Whereas some foods are considered healthy when they are anything but, others have acquired the most heinous of reputations, quite unjustifiably. Black pudding has a repute as black as its name, and in a gross miscarriage of justice, currently occupies one of the lower circles of health food hell. Let’s put the record straight: black pudding is a healthy, delicious and traditional British food that deserves to be formerly recognised as such. If it’s made properly, that is.
We may think of black pudding as quintessentially British but in fact most countries where pork is produced have their own version of this thrifty dish. Here in Britain quality black pudding is usually made with onions, pork fat, pork rind, pig’s blood, oatmeal, herbs and pepper, with a few slight variations thereof. If you can get over any initial but frankly irrational revulsion at the thought of consuming pig’s blood you have to admit that the finished product is indeed rather tasty. Think of all those indelicate body parts that go in to producing cheap sausages and you’ll soon recover from any aversion you may feel. Buy fresh red meat and there is plenty of blood running through it. What’s the problem?
My only concern with black pudding is the provenance of the blood. I always want to know where my food comes from, and animal welfare is of paramount importance. Buy black pudding from any given supermarket and, unless it is organic (and it won’t be), the dried blood it contains will be imported – from who knows where. I don’t like the thought of that, and for that reason won’t buy it. Indeed, I hadn’t eaten this food in years. However, for the purposes of ongoing research, I felt it incumbent upon me to give it a go. A quick Google led me to Laverstoke Park Farm, so I gave them a ring. They confirmed what I wanted to hear: their organic black pudding is made from the blood of their own, organically reared pigs. Phew.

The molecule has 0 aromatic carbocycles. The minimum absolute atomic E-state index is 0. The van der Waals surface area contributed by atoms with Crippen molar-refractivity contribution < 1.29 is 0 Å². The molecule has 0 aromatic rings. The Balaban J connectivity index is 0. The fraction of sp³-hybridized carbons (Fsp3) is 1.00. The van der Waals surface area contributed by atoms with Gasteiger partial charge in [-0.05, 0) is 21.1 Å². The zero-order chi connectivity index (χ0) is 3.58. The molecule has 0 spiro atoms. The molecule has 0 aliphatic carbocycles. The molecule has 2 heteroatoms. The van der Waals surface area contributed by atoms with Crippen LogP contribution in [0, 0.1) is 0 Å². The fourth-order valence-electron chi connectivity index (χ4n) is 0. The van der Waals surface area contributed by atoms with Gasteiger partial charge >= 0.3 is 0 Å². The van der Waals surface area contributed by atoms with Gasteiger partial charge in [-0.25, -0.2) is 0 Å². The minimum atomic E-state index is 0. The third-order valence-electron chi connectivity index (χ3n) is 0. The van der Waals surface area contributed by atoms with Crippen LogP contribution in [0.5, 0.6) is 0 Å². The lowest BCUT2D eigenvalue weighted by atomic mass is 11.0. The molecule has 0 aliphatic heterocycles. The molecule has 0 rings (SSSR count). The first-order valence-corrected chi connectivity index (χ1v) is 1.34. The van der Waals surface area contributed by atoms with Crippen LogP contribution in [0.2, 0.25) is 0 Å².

Blood, as you’d expect, is highly nutritious, full of pre-digested nutrients, especially iron, protein, calcium and vitamin A. There is nothing new about humans consuming blood. It was, until fairly recently, a regular part of the diet of the Maasai of East Africa, along with meat, milk and yogurt. In fact they ate very little else, other than herbs, resulting in a diet consisting of a whopping 66 per cent fat. As recently as the 1970s their diet was considered something of a mystery. Despite all the blood and fat they consumed they were found to have consistently low blood cholesterol and fat levels. Post-mortem examinations reveal an absence of atherosclerosis – plaques on artery walls which are a sign of heart disease. That comes as no surprise – for more on the role of animal based foods in health and cardiovascular disease, see previous posts (here and here).
What about flavour? It was food heaven, after such a long period of abstinence. Smooth and nicely spiced it went down especially well with the nitrate-free bacon which accompanied it – more of which later.
Biss, K., Ho, K-J., Mikkelson, B. et al (1971). ‘Some unique biologic characteristics of the Masai of East Africa’, New England Journal of Medicine 284:694-699